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Not Much Gold In Them Thar Hills (Inside The 2011 Lake County Wine Awards, Part Three)

Vinted on August 16, 2011 binned in on the road, wine industry events, wine review

[ This is part three of a short series covering my tenure as a judge in the 2011 Lake County Wine Competition – for more details, check out Part The First and Part The Second. ]

The Gold Rush in California dried up more-or-less 150 years ago. And the 2011 Lake County Wine Awards results didn’t do much as far as opening the floodgates back up when it comes to CA gold: out of 180+ entries, we awarded eleven gold medals – roughly six percent of the total entries.

While one might not expect a wine competition to result in a large number of gold medals (and one might cast a wary eye on any competition that did dole out a high volume of golds, anyway), I suspect that having a relatively low number generally in this case is a result of two things: 1) the as-yet-unrealized potential of Lake County’s fruit, and 2) the fact that it’s not really practical to decant the big red wines prior to the competition, and so those that need time in the glass to fully develop just didn’t have a totally fair shake to strut their real stuff.

But we shouldn’t ignore the fact that golds were, in fact, handed out – as it turns out, those gold medals were awarded to a pretty interesting cast of vinous characters, each worth discussing in a bit more detail

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Boozy Bargains Best Big Boys. Sort Of. (Inside The 2011 Lake County Wine Awards, Part Two)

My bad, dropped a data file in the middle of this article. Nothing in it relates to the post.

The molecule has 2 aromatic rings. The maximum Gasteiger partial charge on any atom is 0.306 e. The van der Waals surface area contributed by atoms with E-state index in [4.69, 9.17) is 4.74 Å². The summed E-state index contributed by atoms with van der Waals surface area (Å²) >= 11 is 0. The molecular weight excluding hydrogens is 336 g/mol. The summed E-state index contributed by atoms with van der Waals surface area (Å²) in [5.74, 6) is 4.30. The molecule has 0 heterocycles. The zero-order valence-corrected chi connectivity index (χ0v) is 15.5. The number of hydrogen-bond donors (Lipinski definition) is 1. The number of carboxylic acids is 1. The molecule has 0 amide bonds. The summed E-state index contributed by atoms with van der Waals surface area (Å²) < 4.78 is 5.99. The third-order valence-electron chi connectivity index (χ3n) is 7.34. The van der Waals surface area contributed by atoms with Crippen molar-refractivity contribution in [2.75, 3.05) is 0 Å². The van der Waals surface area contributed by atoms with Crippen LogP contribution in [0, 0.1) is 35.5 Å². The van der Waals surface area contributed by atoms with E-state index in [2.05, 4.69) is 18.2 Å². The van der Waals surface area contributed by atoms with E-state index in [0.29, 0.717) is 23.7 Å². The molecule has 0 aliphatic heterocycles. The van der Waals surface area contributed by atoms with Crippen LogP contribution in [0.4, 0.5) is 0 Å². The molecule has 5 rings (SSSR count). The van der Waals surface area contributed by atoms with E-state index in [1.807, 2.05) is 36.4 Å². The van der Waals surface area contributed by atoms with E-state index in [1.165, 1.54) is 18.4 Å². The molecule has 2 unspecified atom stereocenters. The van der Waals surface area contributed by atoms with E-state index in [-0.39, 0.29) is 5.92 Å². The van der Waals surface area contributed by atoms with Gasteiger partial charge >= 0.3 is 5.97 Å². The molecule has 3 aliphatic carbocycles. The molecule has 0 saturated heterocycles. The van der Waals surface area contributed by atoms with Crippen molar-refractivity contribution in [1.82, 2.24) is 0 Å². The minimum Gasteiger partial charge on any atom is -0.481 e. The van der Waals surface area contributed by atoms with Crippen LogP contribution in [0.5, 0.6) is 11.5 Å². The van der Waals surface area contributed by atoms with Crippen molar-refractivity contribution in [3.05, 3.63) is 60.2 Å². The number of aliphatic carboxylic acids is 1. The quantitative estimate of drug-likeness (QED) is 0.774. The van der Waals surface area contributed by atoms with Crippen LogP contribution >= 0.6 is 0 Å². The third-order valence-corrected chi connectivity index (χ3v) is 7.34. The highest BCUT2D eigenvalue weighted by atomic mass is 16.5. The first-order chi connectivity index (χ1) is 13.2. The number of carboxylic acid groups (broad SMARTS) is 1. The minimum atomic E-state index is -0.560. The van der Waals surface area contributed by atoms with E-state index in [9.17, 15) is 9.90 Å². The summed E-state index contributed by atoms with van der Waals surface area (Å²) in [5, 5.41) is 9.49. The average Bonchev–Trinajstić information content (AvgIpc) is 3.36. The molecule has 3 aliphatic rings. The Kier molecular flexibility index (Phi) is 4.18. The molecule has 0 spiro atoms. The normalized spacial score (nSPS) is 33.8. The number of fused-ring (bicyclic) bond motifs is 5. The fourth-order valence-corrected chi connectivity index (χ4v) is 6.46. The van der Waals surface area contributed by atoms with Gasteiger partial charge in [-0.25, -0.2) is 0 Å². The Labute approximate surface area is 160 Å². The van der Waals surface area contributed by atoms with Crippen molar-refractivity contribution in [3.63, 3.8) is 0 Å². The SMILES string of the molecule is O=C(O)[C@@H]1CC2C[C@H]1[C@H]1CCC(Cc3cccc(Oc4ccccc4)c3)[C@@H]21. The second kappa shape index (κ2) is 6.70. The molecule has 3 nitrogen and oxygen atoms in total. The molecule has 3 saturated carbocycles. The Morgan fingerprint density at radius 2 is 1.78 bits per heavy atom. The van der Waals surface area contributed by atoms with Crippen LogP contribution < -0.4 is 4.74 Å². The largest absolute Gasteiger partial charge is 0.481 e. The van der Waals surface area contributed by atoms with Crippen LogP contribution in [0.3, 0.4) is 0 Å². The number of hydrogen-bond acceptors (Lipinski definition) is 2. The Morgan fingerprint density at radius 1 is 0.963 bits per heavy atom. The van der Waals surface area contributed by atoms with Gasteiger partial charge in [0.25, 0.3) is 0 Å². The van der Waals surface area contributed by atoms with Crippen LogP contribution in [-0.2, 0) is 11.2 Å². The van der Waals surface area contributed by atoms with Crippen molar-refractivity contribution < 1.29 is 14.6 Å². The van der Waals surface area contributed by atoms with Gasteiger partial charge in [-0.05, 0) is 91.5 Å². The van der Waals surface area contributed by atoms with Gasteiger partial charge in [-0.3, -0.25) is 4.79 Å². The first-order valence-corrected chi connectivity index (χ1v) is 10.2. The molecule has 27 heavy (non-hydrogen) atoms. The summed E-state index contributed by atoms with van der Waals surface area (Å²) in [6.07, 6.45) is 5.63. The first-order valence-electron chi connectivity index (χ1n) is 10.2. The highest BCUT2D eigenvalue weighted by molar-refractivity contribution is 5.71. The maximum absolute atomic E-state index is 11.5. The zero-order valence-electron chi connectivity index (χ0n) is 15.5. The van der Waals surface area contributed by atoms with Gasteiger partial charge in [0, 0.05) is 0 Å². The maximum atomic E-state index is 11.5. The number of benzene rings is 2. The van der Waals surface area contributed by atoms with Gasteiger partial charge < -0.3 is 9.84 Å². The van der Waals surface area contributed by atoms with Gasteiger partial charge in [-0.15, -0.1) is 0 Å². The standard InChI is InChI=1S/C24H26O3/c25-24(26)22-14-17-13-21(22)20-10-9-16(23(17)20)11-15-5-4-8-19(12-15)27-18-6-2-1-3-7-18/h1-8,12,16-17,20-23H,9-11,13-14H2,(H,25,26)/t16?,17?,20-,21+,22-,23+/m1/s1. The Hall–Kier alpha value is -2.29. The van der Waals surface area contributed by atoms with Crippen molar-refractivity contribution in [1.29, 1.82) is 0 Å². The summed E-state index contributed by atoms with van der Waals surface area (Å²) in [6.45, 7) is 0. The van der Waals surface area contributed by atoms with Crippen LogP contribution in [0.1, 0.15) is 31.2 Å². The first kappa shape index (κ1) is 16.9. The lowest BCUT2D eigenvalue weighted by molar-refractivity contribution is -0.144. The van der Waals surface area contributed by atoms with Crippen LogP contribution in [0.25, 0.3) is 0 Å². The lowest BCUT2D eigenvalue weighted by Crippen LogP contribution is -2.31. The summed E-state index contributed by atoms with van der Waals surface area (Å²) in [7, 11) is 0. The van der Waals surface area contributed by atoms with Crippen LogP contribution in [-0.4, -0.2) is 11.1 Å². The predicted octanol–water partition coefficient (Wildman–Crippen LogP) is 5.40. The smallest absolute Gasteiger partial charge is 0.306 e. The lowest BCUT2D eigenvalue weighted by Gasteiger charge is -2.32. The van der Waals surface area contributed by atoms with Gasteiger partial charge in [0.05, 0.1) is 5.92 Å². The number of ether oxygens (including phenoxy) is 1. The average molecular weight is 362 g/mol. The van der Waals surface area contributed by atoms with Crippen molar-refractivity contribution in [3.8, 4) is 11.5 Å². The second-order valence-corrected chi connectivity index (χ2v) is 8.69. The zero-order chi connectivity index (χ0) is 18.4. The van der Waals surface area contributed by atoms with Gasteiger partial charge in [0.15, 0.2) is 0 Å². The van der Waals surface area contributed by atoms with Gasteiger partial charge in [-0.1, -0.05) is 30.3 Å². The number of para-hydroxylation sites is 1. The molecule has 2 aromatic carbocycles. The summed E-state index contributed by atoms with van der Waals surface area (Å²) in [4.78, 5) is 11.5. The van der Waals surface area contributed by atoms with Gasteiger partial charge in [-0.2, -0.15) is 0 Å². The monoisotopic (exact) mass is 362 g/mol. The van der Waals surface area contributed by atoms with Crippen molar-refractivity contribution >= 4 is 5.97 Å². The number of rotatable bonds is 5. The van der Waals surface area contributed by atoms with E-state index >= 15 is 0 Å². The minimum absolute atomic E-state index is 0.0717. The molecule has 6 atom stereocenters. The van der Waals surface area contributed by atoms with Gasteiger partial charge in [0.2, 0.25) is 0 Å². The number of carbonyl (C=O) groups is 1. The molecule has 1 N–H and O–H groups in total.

Vinted on August 11, 2011 binned in crowd pleaser wines, overachiever wines, wine review

Sensationalist headline, for sure – and not all of the wines I’m going to talk about today were boozy. And they didn’t really best the biggest boys, if by big boy we (and by “we” I really mean “me”) are talking about the best wines of the Lake County Wine Awards (more on those next week) . But certainly consonance counts (see what I did there?) for something, right?

For those of you who, like me, basically had zero clue as to how a professional wine competition operates, I offer the following “insider” thoughts on what I found to be a peculiar aspect during my judging of the 2011 Lake County Wine Awards in July – namely, the Sweepstakes Round that pitted the Best Of Class winners against each other in a battle for LC bragging rights.  Sounds like something Bob Barker would introduce, doesn’t it… Hey Lake County BOCs… Come ON DOWN!!

Anyway…

Let’s talk about how these wine judging competitions work, what the Sweepstakes stuff actually means, and the (very!) surprising results of the clash between the Best Of Class LCWA competitors…

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Focus, Focus, Focus: Zeroing In On Wines For Now At Virginia’s Blenheim Vineyards

Vinted on August 4, 2011 binned in crowd pleaser wines, elegant wines, on the road, wine review

I am not a fan of small producers in emerging wine regions bottling and selling a large array of varietal wines; almost everyone loves having choices, but too often the cumulative result in this case ends up feeling like a Zinfandel that’s been watered-down in a feeble attempt to get it under 16% abv – a diluted mess with a lack of focus (with even the worst results being pawned off at inflated prices to unsuspecting tasting room visitors).